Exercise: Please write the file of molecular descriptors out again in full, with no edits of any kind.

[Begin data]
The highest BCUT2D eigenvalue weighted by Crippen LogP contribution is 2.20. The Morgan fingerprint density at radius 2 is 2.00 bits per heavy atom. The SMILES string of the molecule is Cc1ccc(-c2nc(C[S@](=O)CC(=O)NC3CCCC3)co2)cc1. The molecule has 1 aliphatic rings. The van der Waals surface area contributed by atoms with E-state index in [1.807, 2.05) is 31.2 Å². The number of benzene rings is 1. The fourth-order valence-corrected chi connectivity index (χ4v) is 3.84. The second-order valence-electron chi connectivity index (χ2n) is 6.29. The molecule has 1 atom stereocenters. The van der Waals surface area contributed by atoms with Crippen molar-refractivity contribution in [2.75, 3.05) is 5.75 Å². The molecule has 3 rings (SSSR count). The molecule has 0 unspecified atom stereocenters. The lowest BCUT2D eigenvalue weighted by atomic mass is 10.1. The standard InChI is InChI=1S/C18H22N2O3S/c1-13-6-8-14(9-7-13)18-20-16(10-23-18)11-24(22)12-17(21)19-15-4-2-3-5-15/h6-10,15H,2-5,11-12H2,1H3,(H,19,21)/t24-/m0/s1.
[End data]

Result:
The highest BCUT2D eigenvalue weighted by Crippen LogP contribution is 2.20. The Morgan fingerprint density at radius 2 is 2.00 bits per heavy atom. The SMILES string of the molecule is Cc1ccc(-c2nc(C[S@](=O)CC(=O)NC3CCCC3)co2)cc1. The molecule has 1 aliphatic rings. The van der Waals surface area contributed by atoms with E-state index in [1.807, 2.05) is 31.2 Å². The number of benzene rings is 1. The fourth-order valence-corrected chi connectivity index (χ4v) is 3.84. The second-order valence-electron chi connectivity index (χ2n) is 6.29. The molecule has 1 atom stereocenters. The van der Waals surface area contributed by atoms with Crippen molar-refractivity contribution in [2.75, 3.05) is 5.75 Å². The molecule has 3 rings (SSSR count). The molecule has 0 unspecified atom stereocenters. The lowest BCUT2D eigenvalue weighted by atomic mass is 10.1. The standard InChI is InChI=1S/C18H22N2O3S/c1-13-6-8-14(9-7-13)18-20-16(10-23-18)11-24(22)12-17(21)19-15-4-2-3-5-15/h6-10,15H,2-5,11-12H2,1H3,(H,19,21)/t24-/m0/s1.